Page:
DeVonta Smith burst on the Eagles’ scene already a legend.
The wide receiver won the Heisman Trophy. He was a national champion at Alabama, and 10th overall draft pick.
His rookie season showed production and promise. He had 64 catches for a franchise rookie record 914 yards and five touchdowns. And some weeks, he appeared to be all but ignored in the game plan.
Smith used the offseason to improve his skills, to sharpen his route running and to improve his already imposing speed.
After a groin injury kept him out of most of the first 10 training camp practices, Smith returned to practice ready to make up for lost time. He made spectacular catches and routine ones.
The Eagles overworked him when he returned to get him in fighting shape. He didn’t play in either preseason game and probably won’t play in the final game at Miami.
HURTS WATCHED SMITH TAKE STRIDES
Quarterback Jalen Hurts knows the work his friend Smith put into the offseason and watched his improvement.
- “I think he’s taking tremendous steps,” Hurts said. “We put a lot of work in, in the offseason. I’ve seen it. I was there with him every day, the grind we put in.
- “To see it come out and pay off, to be on the same page with him is good. We just need to build on it, continue to grow, and do what we need to do for the team.”
Smith is only 6-foot, 170 pounds, a size more applicable to an accountant. Smith is almost always the smallest guy on a field full of large, angry and tough men playing a physically demanding game.
His nickname is the “Slim Reaper.”
In Smith’s case, size doesn’t matter much. He has an unnatural artistry to get up in traffic and make tough catches. Few have his speed.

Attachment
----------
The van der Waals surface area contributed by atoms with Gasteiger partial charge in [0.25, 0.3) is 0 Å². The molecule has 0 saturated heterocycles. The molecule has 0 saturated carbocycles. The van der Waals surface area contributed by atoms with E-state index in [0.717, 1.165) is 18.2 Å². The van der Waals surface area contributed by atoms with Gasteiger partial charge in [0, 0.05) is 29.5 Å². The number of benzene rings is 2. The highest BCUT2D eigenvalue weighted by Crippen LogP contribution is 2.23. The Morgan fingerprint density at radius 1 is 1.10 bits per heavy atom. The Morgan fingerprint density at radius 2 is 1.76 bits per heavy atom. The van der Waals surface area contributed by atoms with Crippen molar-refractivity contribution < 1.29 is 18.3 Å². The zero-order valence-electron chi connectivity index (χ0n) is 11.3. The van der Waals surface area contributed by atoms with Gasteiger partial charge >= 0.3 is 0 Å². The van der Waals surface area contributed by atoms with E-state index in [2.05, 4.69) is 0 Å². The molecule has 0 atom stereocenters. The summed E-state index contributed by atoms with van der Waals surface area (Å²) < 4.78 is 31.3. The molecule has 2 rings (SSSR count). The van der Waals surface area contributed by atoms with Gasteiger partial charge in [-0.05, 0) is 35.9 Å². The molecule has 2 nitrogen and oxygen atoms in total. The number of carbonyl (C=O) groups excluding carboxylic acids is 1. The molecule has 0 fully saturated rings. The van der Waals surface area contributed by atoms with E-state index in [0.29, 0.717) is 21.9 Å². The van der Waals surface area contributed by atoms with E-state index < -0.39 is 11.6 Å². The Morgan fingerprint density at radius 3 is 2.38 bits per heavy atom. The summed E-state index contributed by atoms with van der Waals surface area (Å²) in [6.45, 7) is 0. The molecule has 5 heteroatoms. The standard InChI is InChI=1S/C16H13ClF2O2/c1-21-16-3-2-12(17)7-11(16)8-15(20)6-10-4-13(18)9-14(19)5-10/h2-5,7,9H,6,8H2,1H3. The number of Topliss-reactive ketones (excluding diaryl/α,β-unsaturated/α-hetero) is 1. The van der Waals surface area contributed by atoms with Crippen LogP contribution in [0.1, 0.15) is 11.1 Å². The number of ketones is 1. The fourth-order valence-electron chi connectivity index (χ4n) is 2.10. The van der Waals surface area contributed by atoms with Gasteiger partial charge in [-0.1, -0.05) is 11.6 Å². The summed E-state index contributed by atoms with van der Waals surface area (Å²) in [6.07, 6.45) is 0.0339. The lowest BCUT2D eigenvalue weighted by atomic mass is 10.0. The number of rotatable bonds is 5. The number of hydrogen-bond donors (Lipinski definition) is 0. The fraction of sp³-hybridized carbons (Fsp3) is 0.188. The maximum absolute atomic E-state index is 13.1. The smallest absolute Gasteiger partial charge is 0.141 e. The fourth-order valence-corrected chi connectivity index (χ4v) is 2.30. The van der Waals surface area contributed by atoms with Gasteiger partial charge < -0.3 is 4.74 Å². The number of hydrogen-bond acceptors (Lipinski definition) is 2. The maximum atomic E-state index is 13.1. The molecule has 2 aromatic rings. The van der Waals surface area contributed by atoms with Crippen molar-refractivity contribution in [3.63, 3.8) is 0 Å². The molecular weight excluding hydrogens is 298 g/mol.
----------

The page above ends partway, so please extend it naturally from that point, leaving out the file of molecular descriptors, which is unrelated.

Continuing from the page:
- “I’ve said this about DeVonta before … he was very polished, a credit to his coaches obviously over at Alabama and DeVonta himself,” Eagles coach Nick Sirianni said.
- “He’s one of those guys that loves football and is going to soak everything up and he’s going to see things and naturally he’s just going to get better.
- “So, he’s gotten bigger, he’s gotten stronger, he feels like he’s running faster out there, and then just everything with his game has gotten better because that’s just the way DeVonta works.”
IT’S THE ROUTE RUNNING
Wide receiver A.J. Brown knows what makes Smith stand out on a field of giants.
“Route running. Route running,” Brown said. “Everybody sees it. I said it the first day I got here that his route running is special.”
Sirianni knows he has a game-breaker in Smith, who gets downfield in a hurry.
- “DeVonta is a great playmaker, fantastic route runner and has a great feel about things,” Sirianni said.
- “There are some concepts we are running with him that we feel like he’s going to do a great job of this year and he did a great job of last year.
- “We are trying to get all our playmakers the ball and the ball has been finding him as of late.”
With all the talk about Smith’s route running, Sirianni was asked how someone excels at that skill. He gave a fascinating answer about a technique that tends to be underrated.
- “You have to really be able to look at the picture and see what coverage it is and then how you’re going to attack,” Sirianni said.
- “We talk a lot about that like, all right, here is what we want to do versus this leverage. Here is what we want to do versus this leverage …
- “Here is what we have to do with Cover 2 and here is what we have to do to change it up.
- “It’s identifying the looks that you’re getting and how you want [to] attack that. There’s certain rules to each play that, like, OK, on this one, I can’t get pushed into this side, right. I have to break it in here.
- “And then there’s this art to, OK … when does the defensive back need a little bit of a change-up based off what I’ve been giving him.
- “To me it’s identifying those things and knowing how to attack.”
SKILLED RECEIVER GROUP
Smith is one of a talented receiver corps, which includes Brown, Quez Watkins, Zach Pascal, Jalen Reagor, plus tight end Dallas Goedert.
Wide receiver Deon Cain made several great catches against the Browns and Olympian Devon Allen stunned everyone with his world-class speed on a 55-yard touchdown pass.
This could be an elite group of receivers at Hurts’ disposal.
“We all create space for each other,” Smith said. “With all of us being out there, everybody being able to play every position, everybody being able to do everything, it makes it hard for defenses to just focus on one guy.
“They have to worry about everybody.”